Every day ends with a “project class” where we focus on dynamic teaching. In this class, the children work with games, arts, and crafts. This is a freer way of learning the language. For example, we buy fruit together and then, we let the children paint their fruits from how they see them, do a blind test with them and finally eat them. Together we talk about craft, colour, consistency, and taste. All children, except the youngest ones, work together on the same projects to help each other out.

Every day before lunch we also watch a Swedish series. The purpose is to let the children know a popular series from Sweden so that they later will be able to share the experience with other children in their new country. The children on campus may want to watch the same things on the TV as children of their age do in Sweden. Thanks to this activity, it’s hopefully easier for them to take part in conversations at the school playground in Sweden.

We’re working a lot with the Swedish festivals, such as “Fettisdagen”, Lucia and Easter. We celebrate them in the same way as children in Sweden do so when the children move to Sweden, they already know many of the festivals and traditions. We’re not only teaching a new language, but we’re also teaching Swedish culture. For example, the children always take off their shoes before entering the classroom because this is something you do in Sweden.

What do you believe is the hardest part for the kids, being on campus?

All children are different but for some of them, it’s hard that they don’t understand the language at the first moment. We teach them strategies to listen and to understand in different ways to make them feel more confident when it comes to the Swedish language. Sometimes it happens that children get stressed about the situation when they meet new people they don’t understand. We are used to taking care of children in this situation and we have our strategies to make them feel safe and connected with us.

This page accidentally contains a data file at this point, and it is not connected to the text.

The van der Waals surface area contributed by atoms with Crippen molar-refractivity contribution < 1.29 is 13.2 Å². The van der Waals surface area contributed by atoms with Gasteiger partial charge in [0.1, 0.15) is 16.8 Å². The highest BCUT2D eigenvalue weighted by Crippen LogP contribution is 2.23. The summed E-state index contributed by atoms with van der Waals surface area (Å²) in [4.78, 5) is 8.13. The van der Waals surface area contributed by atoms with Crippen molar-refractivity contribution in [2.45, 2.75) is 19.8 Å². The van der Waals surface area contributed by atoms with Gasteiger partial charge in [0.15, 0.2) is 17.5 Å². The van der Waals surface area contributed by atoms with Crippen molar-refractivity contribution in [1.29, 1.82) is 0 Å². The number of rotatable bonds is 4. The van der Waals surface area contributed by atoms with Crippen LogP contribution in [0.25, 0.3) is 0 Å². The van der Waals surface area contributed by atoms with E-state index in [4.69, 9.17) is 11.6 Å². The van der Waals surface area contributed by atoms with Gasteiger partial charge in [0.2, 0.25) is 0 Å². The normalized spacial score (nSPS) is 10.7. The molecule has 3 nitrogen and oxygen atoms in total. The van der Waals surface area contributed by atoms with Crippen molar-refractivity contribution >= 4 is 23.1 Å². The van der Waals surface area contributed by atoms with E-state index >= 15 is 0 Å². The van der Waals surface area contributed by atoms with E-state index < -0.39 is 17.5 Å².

What is the favourite part of your job?

I love to see children’s development. From the first day when they’re a bit doubtful and know no Swedish at all, to when they start to formulate their sentences and in the end, they can express themselves and what they want. To see them grow in their knowledge of Swedish, to see the texts they write develop, and to see how they experience themselves that they can speak Swedish. It’s fantastic to see that they move to Sweden with the feeling that they know how to speak the new language.

What’s most challenging with your job?

What’s most challenging with my job is when the children have a hard time expressing themselves. If a child doesn’t know how to express him- or herself or doesn’t want to by using other ways to communicate, like drawing, for instance, we need help from the parents to have a conversation. During the whole period, we keep close contact with the parents and talk to them every very good day. We meet them both in the mornings and the afternoons. 

Do you have any tips for parents that would like to attend the language course and want to bring their kids to the campus?

What’s important for us is to receive as much information about the child as possible.  Things like if the child usually sleeps after lunch, or has any allergies, if there have been any previous difficulties in school or if the child has never gone to school before. 

We want the parents to be open with all the information so that we can receive the children in the best way possible. We also want the parents to know that we have a lot of experience taking care of children as we’ve done it many times before. This experience includes taking care of children that get sad as it’s normal that they’re that way during the introduction. We want the parents to know that we have a lot of experience and that we’ll take care of the children in the best possible way.

If you are interested and want to read more about our language courses and our program that includes the whole family, you can do so here on our website.

Paintings and drawings with Swedish phrases from the childcare on campus

We want to thank Åsa for taking her time to answer our questions. We know that she and the other caretakers at the campus will keep up their good work with the children.

If you and your family are interested in new challenges and a new life in Scandinavia, register now!